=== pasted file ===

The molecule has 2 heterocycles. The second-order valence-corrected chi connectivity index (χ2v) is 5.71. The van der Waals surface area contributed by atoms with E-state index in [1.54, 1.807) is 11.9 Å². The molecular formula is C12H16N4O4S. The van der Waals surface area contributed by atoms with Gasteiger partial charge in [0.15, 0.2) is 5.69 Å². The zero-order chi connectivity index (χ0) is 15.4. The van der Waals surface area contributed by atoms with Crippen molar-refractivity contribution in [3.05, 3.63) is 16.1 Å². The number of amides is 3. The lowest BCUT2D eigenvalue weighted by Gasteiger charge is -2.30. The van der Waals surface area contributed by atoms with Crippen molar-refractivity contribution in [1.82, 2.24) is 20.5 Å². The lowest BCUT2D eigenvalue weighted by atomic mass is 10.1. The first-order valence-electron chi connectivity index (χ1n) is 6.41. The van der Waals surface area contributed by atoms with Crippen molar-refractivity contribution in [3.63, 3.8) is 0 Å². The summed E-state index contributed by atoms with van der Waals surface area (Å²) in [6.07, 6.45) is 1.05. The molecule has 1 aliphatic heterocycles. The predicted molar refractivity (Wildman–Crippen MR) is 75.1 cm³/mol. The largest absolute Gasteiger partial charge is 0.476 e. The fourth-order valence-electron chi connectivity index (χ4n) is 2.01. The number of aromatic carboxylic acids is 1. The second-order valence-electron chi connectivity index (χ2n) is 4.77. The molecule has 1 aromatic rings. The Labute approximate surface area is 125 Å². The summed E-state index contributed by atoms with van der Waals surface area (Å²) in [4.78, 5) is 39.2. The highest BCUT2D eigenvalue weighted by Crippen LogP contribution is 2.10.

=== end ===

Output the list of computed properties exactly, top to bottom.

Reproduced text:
The molecule has 2 heterocycles. The second-order valence-corrected chi connectivity index (χ2v) is 5.71. The van der Waals surface area contributed by atoms with E-state index in [1.54, 1.807) is 11.9 Å². The molecular formula is C12H16N4O4S. The van der Waals surface area contributed by atoms with Gasteiger partial charge in [0.15, 0.2) is 5.69 Å². The zero-order chi connectivity index (χ0) is 15.4. The van der Waals surface area contributed by atoms with Crippen molar-refractivity contribution in [3.05, 3.63) is 16.1 Å². The number of amides is 3. The lowest BCUT2D eigenvalue weighted by Gasteiger charge is -2.30. The van der Waals surface area contributed by atoms with Crippen molar-refractivity contribution in [1.82, 2.24) is 20.5 Å². The lowest BCUT2D eigenvalue weighted by atomic mass is 10.1. The first-order valence-electron chi connectivity index (χ1n) is 6.41. The van der Waals surface area contributed by atoms with Crippen molar-refractivity contribution in [3.63, 3.8) is 0 Å². The summed E-state index contributed by atoms with van der Waals surface area (Å²) in [6.07, 6.45) is 1.05. The molecule has 1 aliphatic heterocycles. The predicted molar refractivity (Wildman–Crippen MR) is 75.1 cm³/mol. The largest absolute Gasteiger partial charge is 0.476 e. The fourth-order valence-electron chi connectivity index (χ4n) is 2.01. The number of aromatic carboxylic acids is 1. The second-order valence-electron chi connectivity index (χ2n) is 4.77. The molecule has 1 aromatic rings. The Labute approximate surface area is 125 Å². The summed E-state index contributed by atoms with van der Waals surface area (Å²) in [4.78, 5) is 39.2. The highest BCUT2D eigenvalue weighted by Crippen LogP contribution is 2.10.